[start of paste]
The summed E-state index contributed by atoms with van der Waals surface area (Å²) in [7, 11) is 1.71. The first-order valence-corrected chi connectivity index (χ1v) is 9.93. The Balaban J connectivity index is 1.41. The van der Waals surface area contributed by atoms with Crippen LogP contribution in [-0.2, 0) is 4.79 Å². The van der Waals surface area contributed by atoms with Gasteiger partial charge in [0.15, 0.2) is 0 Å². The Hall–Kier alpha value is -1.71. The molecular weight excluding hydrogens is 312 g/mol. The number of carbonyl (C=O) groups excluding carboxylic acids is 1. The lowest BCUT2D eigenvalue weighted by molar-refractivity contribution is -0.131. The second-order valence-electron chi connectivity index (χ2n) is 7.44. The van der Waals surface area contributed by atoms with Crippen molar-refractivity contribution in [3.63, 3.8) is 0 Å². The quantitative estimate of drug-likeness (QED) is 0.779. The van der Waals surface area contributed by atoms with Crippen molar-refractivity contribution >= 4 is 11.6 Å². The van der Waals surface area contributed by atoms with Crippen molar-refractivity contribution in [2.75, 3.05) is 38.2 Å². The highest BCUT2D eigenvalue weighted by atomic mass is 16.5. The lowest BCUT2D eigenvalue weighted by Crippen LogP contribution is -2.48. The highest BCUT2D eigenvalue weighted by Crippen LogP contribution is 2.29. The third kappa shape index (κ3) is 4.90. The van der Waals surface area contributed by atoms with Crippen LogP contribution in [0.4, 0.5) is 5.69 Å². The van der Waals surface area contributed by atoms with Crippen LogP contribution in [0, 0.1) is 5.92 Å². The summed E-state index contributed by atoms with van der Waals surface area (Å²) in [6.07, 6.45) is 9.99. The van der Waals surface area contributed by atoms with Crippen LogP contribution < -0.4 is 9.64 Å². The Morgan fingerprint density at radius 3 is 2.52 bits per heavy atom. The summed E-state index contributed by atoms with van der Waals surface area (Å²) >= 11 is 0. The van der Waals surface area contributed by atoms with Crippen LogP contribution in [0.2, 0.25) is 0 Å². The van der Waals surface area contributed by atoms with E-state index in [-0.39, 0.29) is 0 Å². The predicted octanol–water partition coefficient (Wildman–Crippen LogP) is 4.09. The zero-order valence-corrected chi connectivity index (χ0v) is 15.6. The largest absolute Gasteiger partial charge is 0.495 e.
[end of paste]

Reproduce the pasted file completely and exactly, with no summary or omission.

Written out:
The summed E-state index contributed by atoms with van der Waals surface area (Å²) in [7, 11) is 1.71. The first-order valence-corrected chi connectivity index (χ1v) is 9.93. The Balaban J connectivity index is 1.41. The van der Waals surface area contributed by atoms with Crippen LogP contribution in [-0.2, 0) is 4.79 Å². The van der Waals surface area contributed by atoms with Gasteiger partial charge in [0.15, 0.2) is 0 Å². The Hall–Kier alpha value is -1.71. The molecular weight excluding hydrogens is 312 g/mol. The number of carbonyl (C=O) groups excluding carboxylic acids is 1. The lowest BCUT2D eigenvalue weighted by molar-refractivity contribution is -0.131. The second-order valence-electron chi connectivity index (χ2n) is 7.44. The van der Waals surface area contributed by atoms with Crippen molar-refractivity contribution in [3.63, 3.8) is 0 Å². The quantitative estimate of drug-likeness (QED) is 0.779. The van der Waals surface area contributed by atoms with Crippen molar-refractivity contribution >= 4 is 11.6 Å². The van der Waals surface area contributed by atoms with Crippen molar-refractivity contribution in [2.75, 3.05) is 38.2 Å². The highest BCUT2D eigenvalue weighted by atomic mass is 16.5. The lowest BCUT2D eigenvalue weighted by Crippen LogP contribution is -2.48. The highest BCUT2D eigenvalue weighted by Crippen LogP contribution is 2.29. The third kappa shape index (κ3) is 4.90. The van der Waals surface area contributed by atoms with Crippen LogP contribution in [0.4, 0.5) is 5.69 Å². The van der Waals surface area contributed by atoms with Crippen LogP contribution in [0, 0.1) is 5.92 Å². The summed E-state index contributed by atoms with van der Waals surface area (Å²) in [6.07, 6.45) is 9.99. The van der Waals surface area contributed by atoms with Crippen LogP contribution < -0.4 is 9.64 Å². The Morgan fingerprint density at radius 3 is 2.52 bits per heavy atom. The summed E-state index contributed by atoms with van der Waals surface area (Å²) >= 11 is 0. The van der Waals surface area contributed by atoms with Crippen LogP contribution in [0.2, 0.25) is 0 Å². The van der Waals surface area contributed by atoms with E-state index in [-0.39, 0.29) is 0 Å². The predicted octanol–water partition coefficient (Wildman–Crippen LogP) is 4.09. The zero-order valence-corrected chi connectivity index (χ0v) is 15.6. The largest absolute Gasteiger partial charge is 0.495 e.